A heavily fortified school in the Israeli town of Sderot has opened its doors as students return for another year filled with the threat of rocket fire from the Gaza Strip. It may very well be the world's first rocket-proof school building, designed to absorb and deflect rockets launched from the Hamas-ruled coastal territory, located only a few kilometers away.
Sha'ar Hanegev High School architect Yuval Geni
"The walls are very thick, the windows are very thick too, the glass is 12 millimeters thick, all the doors are protected, the roof is protected also, very, very thick, and as you can see around, we have elements that they are extensive from the facades of the building, their task is to deviate the missiles."
Rocket fire has decreased considerably in the past three years since Israel's three-week war against Gaza during the winter of 2008-2009, but attacks can still disrupt life for those living in Sderot. Just a day before students returned to school, several rockets hit an industrial zone near the town, damaging two factories.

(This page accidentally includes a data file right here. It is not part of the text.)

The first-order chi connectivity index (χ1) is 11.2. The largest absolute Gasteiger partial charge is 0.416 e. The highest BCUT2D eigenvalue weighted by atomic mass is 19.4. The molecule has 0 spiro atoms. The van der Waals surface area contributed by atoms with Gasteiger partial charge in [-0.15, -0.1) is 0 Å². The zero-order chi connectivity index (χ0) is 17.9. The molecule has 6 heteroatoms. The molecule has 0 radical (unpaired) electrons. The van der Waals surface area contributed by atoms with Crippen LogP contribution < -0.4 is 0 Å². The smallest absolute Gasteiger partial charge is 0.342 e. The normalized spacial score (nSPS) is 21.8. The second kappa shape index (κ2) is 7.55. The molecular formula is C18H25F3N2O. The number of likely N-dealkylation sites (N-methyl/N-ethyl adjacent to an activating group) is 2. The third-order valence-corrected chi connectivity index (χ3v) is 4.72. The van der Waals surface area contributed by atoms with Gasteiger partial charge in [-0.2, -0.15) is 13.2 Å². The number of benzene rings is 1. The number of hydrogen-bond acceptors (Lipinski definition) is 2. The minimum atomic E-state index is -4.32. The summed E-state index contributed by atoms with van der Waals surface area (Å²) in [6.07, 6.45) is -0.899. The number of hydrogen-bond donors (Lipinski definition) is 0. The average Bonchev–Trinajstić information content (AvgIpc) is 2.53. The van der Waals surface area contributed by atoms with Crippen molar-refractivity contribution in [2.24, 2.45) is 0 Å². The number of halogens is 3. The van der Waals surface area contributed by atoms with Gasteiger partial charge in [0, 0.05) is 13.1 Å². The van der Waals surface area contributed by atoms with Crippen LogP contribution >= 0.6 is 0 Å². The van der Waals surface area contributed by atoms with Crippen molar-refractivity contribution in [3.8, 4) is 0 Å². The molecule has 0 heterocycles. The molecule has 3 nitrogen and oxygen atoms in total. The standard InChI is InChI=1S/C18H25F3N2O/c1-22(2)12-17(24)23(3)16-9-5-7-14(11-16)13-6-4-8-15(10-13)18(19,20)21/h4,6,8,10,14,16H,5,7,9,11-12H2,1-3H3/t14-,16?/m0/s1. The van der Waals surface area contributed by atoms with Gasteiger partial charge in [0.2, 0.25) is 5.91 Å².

Schooldays in the town are often interrupted by mad dashes to bomb shelters, since residents have only about 15 seconds to run for cover once a rocket is fired.
Nearly 500 rockets have been fired into Israel so far this year. For this school's principal, the challenge of living in such a vulnerable area is to teach students not to give into anger.
Aharele Rothstein, Principal of Sha'ar Hanegev High School: "If you ask me really, really what is our difficulty, it's to educate kids not to hate, because it's very easy to hate when you are located in a place like this. I'm educator, I'm not a general, I don't know what is meant to fight the other side, I only want, I'm dreaming that the kids will also have a dream that some time will be peace."
While students are still in danger while walking or bussing home after classes, the new fortified school is expected to provide teachers and parents a bit more peace of mind.